How Farmers are
The global population is expected to increase from more than 7 billion today to 9.6 billion by 2050, creating enormous challenges as the world’s farmers work to provide adequate quantities of nutritious food.
Farmers in a number of developing countries are using fertilizer deep placement (FDP) technology to increase crop yields and incomes, reduce the amount of fertilizer used and lessen environmental damage to the atmosphere and water.
What is FDP
Working with farmers (particularly in Bangladesh) for over 20 years, IFDC developed FDP as a more effective alternative to the traditional method of applying fertilizer by surface broadcasting (spreading, usually by hand) across a field or paddy.
FDP consists of two key components. The first is a fertilizer “briquette,” produced by compacting commercially available solid fertilizers. IFDC staff designed a briquetting machine suitable to operating conditions in developing countries.
A briquetting machine produces 1- to 3-gram briquettes that are much larger than conventional fertilizer granules. FDP briquettes are currently produced by more than 1,000 entrepreneurs with small-scale briquetting machines.
The second key component of FDP is the placement of briquettes below the soil surface. When used to fertilize irrigated rice, briquettes are centered between four plants at a depth of 7-10 centimeters within seven days after transplanting. Placement is done either by hand or with a mechanical applicator.
The briquette releases nitrogen (N) gradually, coinciding with the crop’s requirements during the growing season.
The most widely used nitrogen fertilizer is urea, which contains 46 percent N, the highest of all solid fertilizers.
While the majority of FDP activity has focused on urea briquettes to fertilize irrigated transplanted rice, blends of nitrogen, phosphorus and potassium (the three primary nutrients needed for optimum crop growth) have also been successfully compacted into briquettes to improve yields of rice and other crops.
When urea is broadcast in flooded rice fields, a large portion of the N is wasted – lost through runoff, volatilization (atmospheric evaporation) and nitrification/denitrification. Additional amounts of N are converted to nitrates, which are mobile in the soil and can contaminate groundwater.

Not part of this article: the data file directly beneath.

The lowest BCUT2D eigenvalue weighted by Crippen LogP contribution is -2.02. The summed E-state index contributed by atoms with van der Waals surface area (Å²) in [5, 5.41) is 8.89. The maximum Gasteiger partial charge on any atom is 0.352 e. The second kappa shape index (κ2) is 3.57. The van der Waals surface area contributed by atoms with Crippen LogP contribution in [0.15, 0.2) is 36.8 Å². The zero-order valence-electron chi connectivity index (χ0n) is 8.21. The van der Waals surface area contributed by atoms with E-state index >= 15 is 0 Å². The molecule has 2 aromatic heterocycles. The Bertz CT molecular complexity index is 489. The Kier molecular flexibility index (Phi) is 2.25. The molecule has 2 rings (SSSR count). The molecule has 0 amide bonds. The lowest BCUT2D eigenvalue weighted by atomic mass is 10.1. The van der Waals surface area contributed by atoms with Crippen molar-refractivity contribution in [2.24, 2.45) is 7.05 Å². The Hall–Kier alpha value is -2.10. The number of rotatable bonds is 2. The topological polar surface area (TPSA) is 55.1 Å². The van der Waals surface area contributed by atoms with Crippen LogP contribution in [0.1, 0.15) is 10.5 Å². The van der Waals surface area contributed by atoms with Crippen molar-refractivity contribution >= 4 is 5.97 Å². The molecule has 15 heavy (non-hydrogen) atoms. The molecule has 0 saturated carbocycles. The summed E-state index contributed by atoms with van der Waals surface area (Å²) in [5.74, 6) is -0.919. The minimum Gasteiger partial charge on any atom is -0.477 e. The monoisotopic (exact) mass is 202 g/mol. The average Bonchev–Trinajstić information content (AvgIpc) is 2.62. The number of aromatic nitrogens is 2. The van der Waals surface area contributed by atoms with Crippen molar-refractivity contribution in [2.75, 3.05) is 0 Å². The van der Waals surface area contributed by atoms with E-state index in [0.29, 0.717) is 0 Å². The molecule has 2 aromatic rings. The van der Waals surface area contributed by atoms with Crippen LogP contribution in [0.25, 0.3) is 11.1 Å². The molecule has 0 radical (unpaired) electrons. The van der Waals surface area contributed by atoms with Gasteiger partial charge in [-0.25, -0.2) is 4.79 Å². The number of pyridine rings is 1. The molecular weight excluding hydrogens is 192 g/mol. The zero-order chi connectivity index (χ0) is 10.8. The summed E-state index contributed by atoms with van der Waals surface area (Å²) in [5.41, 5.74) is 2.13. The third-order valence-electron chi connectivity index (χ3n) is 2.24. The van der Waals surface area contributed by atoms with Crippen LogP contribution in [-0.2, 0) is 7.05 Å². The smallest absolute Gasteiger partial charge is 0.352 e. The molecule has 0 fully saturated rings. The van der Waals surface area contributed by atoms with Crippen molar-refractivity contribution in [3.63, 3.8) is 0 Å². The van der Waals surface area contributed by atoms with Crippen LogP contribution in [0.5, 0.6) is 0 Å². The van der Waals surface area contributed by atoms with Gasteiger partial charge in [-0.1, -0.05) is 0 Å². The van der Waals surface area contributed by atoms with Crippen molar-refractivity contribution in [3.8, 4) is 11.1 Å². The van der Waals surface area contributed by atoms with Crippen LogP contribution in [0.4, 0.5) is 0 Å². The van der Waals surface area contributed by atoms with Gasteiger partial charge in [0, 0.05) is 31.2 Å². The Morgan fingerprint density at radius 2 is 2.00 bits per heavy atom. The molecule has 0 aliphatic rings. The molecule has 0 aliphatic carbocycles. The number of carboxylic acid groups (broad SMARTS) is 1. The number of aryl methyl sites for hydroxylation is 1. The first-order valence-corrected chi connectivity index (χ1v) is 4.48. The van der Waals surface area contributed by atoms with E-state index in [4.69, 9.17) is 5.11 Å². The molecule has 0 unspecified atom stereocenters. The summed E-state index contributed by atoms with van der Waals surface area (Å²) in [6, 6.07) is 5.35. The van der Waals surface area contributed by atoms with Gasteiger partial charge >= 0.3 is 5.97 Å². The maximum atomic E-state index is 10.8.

With FDP, urea is deep-placed into the soil, where the majority remains in the form of ammonium, which is much less mobile than nitrates. As a consequence, more N is available to the crop throughout its growth cycle. Therefore, losses to the atmosphere, groundwater and waterways are drastically reduced.
Only about 4 percent of the N is lost to the environment, compared with about 35 percent when N is applied via broadcasting. FDP dramatically improves a crop’s absorption of N – two-thirds is absorbed by the rice grain and straw (post-harvest residue), compared with one-third when the broadcast application method is used.
Working with its local and national partners, IFDC introduced FDP and other improved agricultural management practices in Bangladesh in the mid-1980s, generating significant agronomic, economic and environmental benefits. Currently, more than 2.5 million Bangladeshi farmers are using FDP, and its use is being expanded to an additional 1 million farmers across the country.
IFDC began its African FDP initiative in 2009, targeting 13 countries across the continent. To date, Burkina Faso, Niger and Nigeria have generated the best results. As in Bangladesh, FDP’s advantages are proven. Rice yields with FDP (compared with broadcasting) average 30 percent more (an additional 1.2 metric tons per hectare). In double cropping systems (two rice crops per year), farmers are realizing about $400 in additional annual income per hectare than farmers using traditional practices.